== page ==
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At the right of the image an illustrated figure holding clipboard looks at abstract depiction of head with brain visible. Three multicoloured vertical bars to left of image.

Credit: Taj Francis

For decades, computing power followed Moore’s law, advancing at a predictable pace. The number of components on an integrated circuit doubled roughly every two years. In 2012, researchers coined the term Eroom’s law (Moore spelled backwards) to describe the contrasting path of drug development1. Over the previous 60 years, the number of drugs approved in the United States per billion dollars in R&D spending had halved every nine years. It can now take more than a billion dollars in funding and a decade of work to bring one new medication to market. Half of that time and money is spent on clinical trials, which are growing larger and more complex. And only one in seven drugs that enters phase I trials is eventually approved.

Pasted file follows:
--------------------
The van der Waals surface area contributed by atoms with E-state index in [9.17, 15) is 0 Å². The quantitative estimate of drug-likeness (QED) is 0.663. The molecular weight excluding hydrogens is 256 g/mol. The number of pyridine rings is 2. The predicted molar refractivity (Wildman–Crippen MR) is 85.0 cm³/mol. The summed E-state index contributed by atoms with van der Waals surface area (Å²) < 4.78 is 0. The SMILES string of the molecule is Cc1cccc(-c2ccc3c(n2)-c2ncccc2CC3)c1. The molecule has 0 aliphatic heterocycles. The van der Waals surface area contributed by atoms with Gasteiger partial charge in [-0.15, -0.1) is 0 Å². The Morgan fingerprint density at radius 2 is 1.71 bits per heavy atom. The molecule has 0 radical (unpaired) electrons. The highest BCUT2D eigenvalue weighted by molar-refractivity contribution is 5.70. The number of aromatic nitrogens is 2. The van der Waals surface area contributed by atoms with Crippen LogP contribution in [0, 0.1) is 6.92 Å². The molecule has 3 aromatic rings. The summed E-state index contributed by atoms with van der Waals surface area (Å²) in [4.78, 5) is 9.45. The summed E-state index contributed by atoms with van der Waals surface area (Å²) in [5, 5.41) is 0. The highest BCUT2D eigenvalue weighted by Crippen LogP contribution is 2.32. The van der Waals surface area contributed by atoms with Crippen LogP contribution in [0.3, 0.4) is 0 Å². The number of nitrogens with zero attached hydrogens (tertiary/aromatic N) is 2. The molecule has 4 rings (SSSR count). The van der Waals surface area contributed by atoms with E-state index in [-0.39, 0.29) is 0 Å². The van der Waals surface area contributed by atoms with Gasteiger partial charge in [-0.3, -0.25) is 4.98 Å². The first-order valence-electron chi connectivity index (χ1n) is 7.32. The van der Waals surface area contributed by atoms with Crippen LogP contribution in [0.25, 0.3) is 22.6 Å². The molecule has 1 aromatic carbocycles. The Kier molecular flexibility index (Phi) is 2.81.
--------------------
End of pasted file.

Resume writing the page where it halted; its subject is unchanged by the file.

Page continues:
Some researchers are hoping that the fruits of Moore’s law can help to curtail Eroom’s law. Artificial intelligence (AI) has already been used to make strong inroads into the early stages of drug discovery, assisting in the search for suitable disease targets and new molecule designs. Now scientists are starting to use AI to manage clinical trials, including the tasks of writing protocols, recruiting patients and analysing data.

Reforming clinical research is “a big topic of interest in the industry”, says Lisa Moneymaker, the chief technology officer and chief product officer at Saama, a software company in Campbell, California, that uses AI to help organizations automate parts of clinical trials. “In terms of applications,” she says, “it’s like a kid in a candy store.”

Trial by design

The first step of the clinical-trials process is trial design. What dosages of drugs should be given? To how many patients? What data should be collected on them? The lab of Jimeng Sun, a computer scientist at the University of Illinois Urbana-Champaign, developed an algorithm called HINT (hierarchical interaction network) that can predict whether a trial will succeed, based on the drug molecule, target disease and patient eligibility criteria. They followed up with a system called SPOT (sequential predictive modelling of clinical trial outcome) that additionally takes into account when the trials in its training data took place and weighs more recent trials more heavily. Based on the predicted outcome, pharmaceutical companies might decide to alter a trial design, or try a different drug completely.